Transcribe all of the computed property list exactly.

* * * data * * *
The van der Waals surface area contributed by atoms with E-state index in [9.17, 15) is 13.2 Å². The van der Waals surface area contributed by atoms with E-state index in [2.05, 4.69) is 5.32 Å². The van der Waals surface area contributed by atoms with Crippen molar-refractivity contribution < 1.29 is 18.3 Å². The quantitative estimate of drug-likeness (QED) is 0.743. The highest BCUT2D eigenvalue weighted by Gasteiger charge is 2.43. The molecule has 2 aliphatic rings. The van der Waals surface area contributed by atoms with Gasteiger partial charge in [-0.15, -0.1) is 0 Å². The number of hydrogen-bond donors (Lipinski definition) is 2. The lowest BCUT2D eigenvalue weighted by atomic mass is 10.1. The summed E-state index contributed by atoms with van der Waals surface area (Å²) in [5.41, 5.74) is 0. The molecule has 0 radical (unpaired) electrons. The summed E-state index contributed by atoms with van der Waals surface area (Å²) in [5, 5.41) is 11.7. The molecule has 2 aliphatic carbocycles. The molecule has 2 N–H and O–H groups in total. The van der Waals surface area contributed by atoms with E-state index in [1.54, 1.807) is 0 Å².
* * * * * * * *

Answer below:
The van der Waals surface area contributed by atoms with E-state index in [9.17, 15) is 13.2 Å². The van der Waals surface area contributed by atoms with E-state index in [2.05, 4.69) is 5.32 Å². The van der Waals surface area contributed by atoms with Crippen molar-refractivity contribution < 1.29 is 18.3 Å². The quantitative estimate of drug-likeness (QED) is 0.743. The highest BCUT2D eigenvalue weighted by Gasteiger charge is 2.43. The molecule has 2 aliphatic rings. The van der Waals surface area contributed by atoms with Gasteiger partial charge in [-0.15, -0.1) is 0 Å². The number of hydrogen-bond donors (Lipinski definition) is 2. The lowest BCUT2D eigenvalue weighted by atomic mass is 10.1. The summed E-state index contributed by atoms with van der Waals surface area (Å²) in [5.41, 5.74) is 0. The molecule has 0 radical (unpaired) electrons. The summed E-state index contributed by atoms with van der Waals surface area (Å²) in [5, 5.41) is 11.7. The molecule has 2 aliphatic carbocycles. The molecule has 2 N–H and O–H groups in total. The van der Waals surface area contributed by atoms with E-state index in [1.54, 1.807) is 0 Å².